Republican U.S. Reps. Steve Womack of Rogers and French Hill of Little Rock voted Wednesday in favor of creating a bipartisan commission to investigate the Jan. 6 attack on the U.S. Capitol.
They joined with 33 of their House colleagues in supporting the measure; former President Donald Trump has branded the commission proposal a "Democrat trap."
Republican U.S. Reps. Rick Crawford of Jonesboro and Bruce Westerman of Hot Springs opposed the legislation.
Womack and Hill voted both times against impeaching the 45th president, most recently on charges of incitement of insurrection. But they also voted to certify the Nov. 3 election returns, despite attempts by Trump and some of his allies to overturn the results.
Neither of them spoke during Wednesday's debate.
In written statements explaining their votes, they made no mention of the former president, instead portraying the investigation as an opportunity to learn more about House Speaker Nancy Pelosi's handling of her duties.
"In the days following January 6th, I called for a bipartisan commission to review the incident that occurred at our U.S. Capitol," Hill said, noting that he had co-sponsored legislation, early on, to create one.
"I want answers from Speaker Pelosi on the lack of adequate security in the U.S. Capitol during that day. More importantly, understanding the events of January 6th is critical so that the instances of heroism can be recognized, and the errors made will never be repeated," Hill added.
Womack said Americans "deserve to know the truth behind the events of January 6th."
"Many unanswered questions remain -- not the least of which are decisions out of the Speaker's office regarding actionable intelligence apparently ignored prior to the event. We need those answers," he said.
"The insurrection was a black eye on America, and every effort must be made to ensure an event like this never happens again," Womack said.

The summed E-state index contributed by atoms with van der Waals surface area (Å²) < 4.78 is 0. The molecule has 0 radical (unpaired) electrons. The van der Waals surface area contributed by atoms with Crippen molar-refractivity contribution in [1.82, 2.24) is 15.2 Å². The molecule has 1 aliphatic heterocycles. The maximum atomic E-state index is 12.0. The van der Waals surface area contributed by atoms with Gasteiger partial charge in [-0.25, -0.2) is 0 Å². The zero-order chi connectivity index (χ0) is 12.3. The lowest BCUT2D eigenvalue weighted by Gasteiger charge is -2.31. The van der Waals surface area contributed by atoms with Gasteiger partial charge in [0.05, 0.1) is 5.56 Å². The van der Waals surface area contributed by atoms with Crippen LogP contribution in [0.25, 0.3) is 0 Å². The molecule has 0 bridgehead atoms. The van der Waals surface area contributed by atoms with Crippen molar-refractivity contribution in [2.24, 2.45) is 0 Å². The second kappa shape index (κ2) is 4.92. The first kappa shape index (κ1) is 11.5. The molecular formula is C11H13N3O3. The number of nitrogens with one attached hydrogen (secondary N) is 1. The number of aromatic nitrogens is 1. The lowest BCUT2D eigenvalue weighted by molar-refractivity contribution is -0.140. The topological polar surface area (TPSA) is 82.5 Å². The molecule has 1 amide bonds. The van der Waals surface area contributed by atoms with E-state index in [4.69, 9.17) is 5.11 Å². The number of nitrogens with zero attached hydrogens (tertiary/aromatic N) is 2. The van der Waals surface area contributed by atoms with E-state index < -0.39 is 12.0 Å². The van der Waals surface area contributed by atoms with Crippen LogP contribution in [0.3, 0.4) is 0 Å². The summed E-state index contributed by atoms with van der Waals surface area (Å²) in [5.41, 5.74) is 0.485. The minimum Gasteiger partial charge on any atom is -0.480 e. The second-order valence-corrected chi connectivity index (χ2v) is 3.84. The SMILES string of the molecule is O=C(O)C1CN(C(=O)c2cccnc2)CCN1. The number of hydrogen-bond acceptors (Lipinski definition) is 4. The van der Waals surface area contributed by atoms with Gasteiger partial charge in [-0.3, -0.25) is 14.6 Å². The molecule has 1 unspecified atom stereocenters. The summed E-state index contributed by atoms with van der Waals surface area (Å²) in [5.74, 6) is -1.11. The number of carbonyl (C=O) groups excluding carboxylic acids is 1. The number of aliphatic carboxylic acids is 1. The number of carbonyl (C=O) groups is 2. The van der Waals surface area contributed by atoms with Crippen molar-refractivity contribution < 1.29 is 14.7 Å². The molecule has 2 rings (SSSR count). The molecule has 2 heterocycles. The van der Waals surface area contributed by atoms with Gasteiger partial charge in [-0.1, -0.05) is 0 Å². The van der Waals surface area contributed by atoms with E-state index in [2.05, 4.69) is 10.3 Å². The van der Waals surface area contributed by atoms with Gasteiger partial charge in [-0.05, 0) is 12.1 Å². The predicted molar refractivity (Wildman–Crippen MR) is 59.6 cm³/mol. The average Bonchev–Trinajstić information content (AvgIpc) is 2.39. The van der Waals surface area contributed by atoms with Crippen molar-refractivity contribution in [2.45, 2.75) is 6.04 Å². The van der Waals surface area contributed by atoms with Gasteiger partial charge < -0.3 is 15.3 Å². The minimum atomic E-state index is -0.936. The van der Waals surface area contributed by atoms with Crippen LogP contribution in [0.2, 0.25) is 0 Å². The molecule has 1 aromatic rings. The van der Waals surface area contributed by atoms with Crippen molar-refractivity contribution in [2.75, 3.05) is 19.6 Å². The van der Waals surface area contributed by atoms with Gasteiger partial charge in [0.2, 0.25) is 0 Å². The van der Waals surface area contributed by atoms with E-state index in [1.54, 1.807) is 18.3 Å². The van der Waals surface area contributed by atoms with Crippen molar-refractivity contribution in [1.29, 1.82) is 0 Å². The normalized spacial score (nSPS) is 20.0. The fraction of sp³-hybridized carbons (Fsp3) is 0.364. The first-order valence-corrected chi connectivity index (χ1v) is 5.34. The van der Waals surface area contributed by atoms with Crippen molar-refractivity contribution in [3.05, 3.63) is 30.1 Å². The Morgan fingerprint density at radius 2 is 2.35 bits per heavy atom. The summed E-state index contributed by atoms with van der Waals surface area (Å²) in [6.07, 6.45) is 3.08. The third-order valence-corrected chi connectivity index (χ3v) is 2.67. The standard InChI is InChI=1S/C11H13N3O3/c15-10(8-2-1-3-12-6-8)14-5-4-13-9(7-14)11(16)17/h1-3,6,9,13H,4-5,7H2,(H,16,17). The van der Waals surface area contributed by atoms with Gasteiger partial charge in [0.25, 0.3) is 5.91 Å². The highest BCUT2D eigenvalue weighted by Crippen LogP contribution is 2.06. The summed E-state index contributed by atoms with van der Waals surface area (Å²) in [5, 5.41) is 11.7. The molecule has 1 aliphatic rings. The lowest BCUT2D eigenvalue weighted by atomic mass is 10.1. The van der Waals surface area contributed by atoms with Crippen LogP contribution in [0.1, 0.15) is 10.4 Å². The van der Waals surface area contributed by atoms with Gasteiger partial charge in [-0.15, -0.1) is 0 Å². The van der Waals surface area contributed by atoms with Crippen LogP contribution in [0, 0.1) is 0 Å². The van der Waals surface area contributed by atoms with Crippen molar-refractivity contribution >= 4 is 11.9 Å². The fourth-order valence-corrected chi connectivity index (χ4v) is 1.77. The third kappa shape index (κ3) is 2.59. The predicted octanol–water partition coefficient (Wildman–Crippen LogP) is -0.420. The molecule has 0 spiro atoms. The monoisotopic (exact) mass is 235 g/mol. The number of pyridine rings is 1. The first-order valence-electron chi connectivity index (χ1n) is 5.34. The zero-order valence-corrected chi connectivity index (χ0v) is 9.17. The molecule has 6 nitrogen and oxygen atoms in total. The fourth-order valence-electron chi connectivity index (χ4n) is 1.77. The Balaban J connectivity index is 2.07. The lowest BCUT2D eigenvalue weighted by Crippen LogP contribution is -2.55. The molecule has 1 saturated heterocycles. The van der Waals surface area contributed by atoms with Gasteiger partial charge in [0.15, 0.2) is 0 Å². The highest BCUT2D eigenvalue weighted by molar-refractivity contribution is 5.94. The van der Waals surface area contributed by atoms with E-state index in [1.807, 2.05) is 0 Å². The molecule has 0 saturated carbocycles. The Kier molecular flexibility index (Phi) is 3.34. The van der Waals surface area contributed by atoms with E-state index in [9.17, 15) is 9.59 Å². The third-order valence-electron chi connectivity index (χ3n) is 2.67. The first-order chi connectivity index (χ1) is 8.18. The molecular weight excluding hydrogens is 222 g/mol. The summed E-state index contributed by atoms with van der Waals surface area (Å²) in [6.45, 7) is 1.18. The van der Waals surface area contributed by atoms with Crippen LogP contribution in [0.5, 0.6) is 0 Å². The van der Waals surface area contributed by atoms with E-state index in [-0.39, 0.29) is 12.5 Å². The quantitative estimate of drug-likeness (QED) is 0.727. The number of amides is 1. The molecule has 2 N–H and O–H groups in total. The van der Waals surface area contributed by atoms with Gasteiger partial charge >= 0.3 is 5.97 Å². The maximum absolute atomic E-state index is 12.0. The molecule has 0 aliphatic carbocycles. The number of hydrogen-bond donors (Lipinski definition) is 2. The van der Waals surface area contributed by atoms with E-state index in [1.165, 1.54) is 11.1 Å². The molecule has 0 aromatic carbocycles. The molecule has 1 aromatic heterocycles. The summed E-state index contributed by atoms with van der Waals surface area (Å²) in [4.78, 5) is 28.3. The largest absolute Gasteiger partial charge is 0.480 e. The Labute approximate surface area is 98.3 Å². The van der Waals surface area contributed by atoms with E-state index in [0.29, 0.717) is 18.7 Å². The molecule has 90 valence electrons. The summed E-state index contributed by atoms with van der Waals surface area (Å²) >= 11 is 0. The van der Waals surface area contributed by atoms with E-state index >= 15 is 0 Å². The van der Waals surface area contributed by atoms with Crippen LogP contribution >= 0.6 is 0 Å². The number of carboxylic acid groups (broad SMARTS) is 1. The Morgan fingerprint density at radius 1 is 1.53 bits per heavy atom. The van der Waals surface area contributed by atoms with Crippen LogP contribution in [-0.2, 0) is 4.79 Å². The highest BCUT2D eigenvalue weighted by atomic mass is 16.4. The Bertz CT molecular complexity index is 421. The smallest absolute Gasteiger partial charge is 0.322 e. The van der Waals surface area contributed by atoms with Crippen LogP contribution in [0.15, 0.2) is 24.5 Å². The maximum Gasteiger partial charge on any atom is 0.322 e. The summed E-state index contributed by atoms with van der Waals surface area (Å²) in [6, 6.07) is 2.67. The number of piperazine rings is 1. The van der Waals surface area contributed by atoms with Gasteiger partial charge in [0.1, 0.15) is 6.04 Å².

The committee structure worked out between U.S. Reps. John Katko, R-N.Y., and Bennie Thompson, D-Miss., is "fair, transparent, and affords no side an advantage," he said.
On Twitter, reaction to Wednesday's vote was mixed.
Independent state Sen. Jim Hendren of Sulphur Springs, who left the Republican Party in February, tweeted "Thank you" to both lawmakers. So did Hill's 2020 challenger, state Sen. Joyce Elliott, D-Little Rock.
Little Rock conservative talk radio host Doc Washburn disliked the votes, retweeting a Jonesboro conservative's verdict: "Looks like Hill and Womack have been in D.C. too long!"
Like their colleagues, Westerman and Crawford issued written statements Wednesday evening explaining their votes; neither debated the measure on the House floor.
Westerman, who opposed impeachment but voted to accept the 2020 election returns, said Jan. 6 was "a day of tragedy for the American people and for the members, staff, and law enforcement involved."
"Thorough investigations" have already been launched on Capitol Hill and by law enforcement authorities that will help "ensure all Americans have the truth of what happened that day," he said.
"We all deserve answers," he said. "Another taxpayer-funded investigation would only duplicate the important efforts already taking place."
Crawford, who voted to challenge the election returns from Pennsylvania and Arizona, portrayed the legislation as flawed.
"Since January, I have called for a bipartisan commission to investigate the violent attack that occurred at our Capitol and the seemingly increasing normalization of political violence in our country. Because the January 6 attack did not occur in a vacuum, this legislation should be modified to ensure that all domestic terrorism is investigated -- including the 2017 attempted mass murder of GOP lawmakers a few miles from the Capitol and this year's fatal Good Friday attack on the Capitol Police -- so we can get a handle on the scope of domestic terrorism and do what's needed to prevent it in the future," he said.
The legislation has been criticized by Arkansas' two Republican U.S. senators.
"There are multiple investigations already underway, within Congress and by law enforcement agencies, into the events of January 6th," said John Boozman of Rogers in a written statement. "If the objective is to get to the truth and prevent a repeat of this clear security failure, I am confident we can do that using our existing authority in Congress and with the support of the Department of Justice."
Like Boozman, Tom Cotton of Little Rock questioned the need for additional investigations.
"This duplicative, partisan commission isn't designed to uncover new information, but rather to advance the Democrats' partisan goals," he said in a written statement.